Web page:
Brazil’s far-right President Jair Bolsonaro struck a defiant note on the country’s independence day on Tuesday.
He told tens of thousands of his supporters who had gathered in the city of São Paulo that only God would remove him from power.
He also launched fresh attacks on Congress and the Supreme Court, institutions he says are persecuting him and his political allies.
The court recently approved several investigations into Mr Bolsonaro.
What’s behind his remarks?
Mr Bolsonaro has always been fond of giving impassioned speeches in which he not only lambasts his critics and calls them names but also portrays himself as the victim of concerted attacks by his rivals.
But mounting pressure from several investigations and calls for his impeachment have led to the president’s rhetoric becoming ever more belligerent.
The rallies he convened for independence day were seen as an attempt to demonstrate he can still draw huge crowds of supporters after recent polls had him trailing his left-wing rival Luiz Inácio Lula da Silva by nine percentage points.
While elections are not due to be held until October 2022, Mr Bolsonaro’s approval ratings have also dropped to an all-time low.
A poll by the Atlas Institute suggested that 61% of Brazilians described his government’s performance as bad or very bad, up from 23% when he first took office in January 2019.
While an attempt to impeach the president over his handling of the Covid crisis was blocked by the speaker of the lower house of Congress, Mr Bolsonaro is portraying himself as under attack from Congress and the Supreme Court.
Last week, he told evangelical leaders – who are among his staunchest backers – that “I have three alternatives for my future: being arrested, killed or victory”.
And he again took up that theme in his speech on independence day, saying that “only God will oust me”.
Casting doubts on election
He also used his speech to again cast doubts on Brazil’s electronic voting system, telling his supporters he would not take part in an election “farce” in 2022.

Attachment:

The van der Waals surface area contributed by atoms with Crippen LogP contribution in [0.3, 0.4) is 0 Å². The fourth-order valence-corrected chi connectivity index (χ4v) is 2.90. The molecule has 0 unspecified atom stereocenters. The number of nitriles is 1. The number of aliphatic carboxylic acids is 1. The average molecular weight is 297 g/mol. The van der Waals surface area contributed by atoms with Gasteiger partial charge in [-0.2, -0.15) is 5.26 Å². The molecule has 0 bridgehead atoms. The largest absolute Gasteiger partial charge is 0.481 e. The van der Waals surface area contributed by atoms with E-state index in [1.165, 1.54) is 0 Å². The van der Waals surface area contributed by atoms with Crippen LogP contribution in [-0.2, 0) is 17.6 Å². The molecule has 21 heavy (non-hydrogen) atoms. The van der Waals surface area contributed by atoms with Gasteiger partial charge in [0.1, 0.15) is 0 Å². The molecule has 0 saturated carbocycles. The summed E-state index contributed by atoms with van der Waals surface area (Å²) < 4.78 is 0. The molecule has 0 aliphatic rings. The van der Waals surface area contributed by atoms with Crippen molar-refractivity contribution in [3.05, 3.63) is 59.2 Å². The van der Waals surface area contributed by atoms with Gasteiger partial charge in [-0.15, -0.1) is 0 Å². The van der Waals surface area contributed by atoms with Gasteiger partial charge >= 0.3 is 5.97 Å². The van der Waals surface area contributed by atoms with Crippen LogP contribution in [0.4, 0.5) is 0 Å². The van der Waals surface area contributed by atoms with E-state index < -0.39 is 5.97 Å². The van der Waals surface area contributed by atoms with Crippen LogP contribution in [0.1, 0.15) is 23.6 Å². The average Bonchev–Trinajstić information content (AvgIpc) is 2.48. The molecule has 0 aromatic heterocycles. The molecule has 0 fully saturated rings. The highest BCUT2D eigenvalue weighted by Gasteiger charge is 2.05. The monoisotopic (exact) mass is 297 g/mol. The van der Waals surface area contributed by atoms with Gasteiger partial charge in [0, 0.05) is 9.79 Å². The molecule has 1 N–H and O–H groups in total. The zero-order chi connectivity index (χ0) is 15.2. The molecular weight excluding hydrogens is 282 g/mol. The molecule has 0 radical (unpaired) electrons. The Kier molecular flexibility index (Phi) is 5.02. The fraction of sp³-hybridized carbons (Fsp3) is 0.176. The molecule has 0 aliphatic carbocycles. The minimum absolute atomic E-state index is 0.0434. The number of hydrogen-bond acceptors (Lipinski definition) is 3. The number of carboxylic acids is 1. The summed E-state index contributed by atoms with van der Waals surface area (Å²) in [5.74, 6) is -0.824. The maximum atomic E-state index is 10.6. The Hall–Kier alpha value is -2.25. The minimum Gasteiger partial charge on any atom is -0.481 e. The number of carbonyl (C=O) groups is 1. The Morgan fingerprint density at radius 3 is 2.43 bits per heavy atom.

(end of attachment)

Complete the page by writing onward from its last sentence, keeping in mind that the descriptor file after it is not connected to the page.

Mr Bolsonaro has long tried to change the exclusively electronic system, which he alleges is open to fraud, to one which provides paper receipts for each vote cast.
The electoral tribunal has not only dismissed his attacks as “disinformation” but has also opened an investigation into the president’s allegations that the system is fraudulent.
His critics say he is using the same tactics as former US President Donald Trump to allege widespread fraud in case he loses next year’s presidential election.
Sea of green and yellow
An estimated 140,000 people, many of them waving the Brazilian flag, answered Mr Bolsonaro’s call to rally in São Paulo, where they filled Paulista Avenue.
The president had earlier attended another rally in the capital, Brasilia, where tens of thousands gathered to express their support for the president.
There was a large police presence in Brasilia where threats made by some of the president’s supporters to storm the Supreme Court had led to fears that Brazil could see similar scenes to those that played out on 6 January in Washington DC, when supporters of President Trump surged past barricades into the US Capitol.
But while some Bolsonaro supporters broke though a police cordon in the early hours of Tuesday, they did not manage to surround the Supreme Court building.
Mr Bolsonaro did again lash out at the Supreme Court justices, telling the crowd that “I’m very happy to see that all of Brazil got together for a new independence against the communist dictatorship of the judicial authorities”.
He has frequently clashed with Supreme Court justices during his tenure and tried to have one of them impeached after the judge launched two investigations against him.
Many of his supporters called for the closure of the Supreme Court and Congress, accusing them of abusing their powers and persecuting Mr Bolsonaro.
Many left-wing and trade union groups which had originally called on their supporters to hold counter-on Tuesday, moved their events to Sunday to avoid clashes with Mr Bolsonaro’s supporters.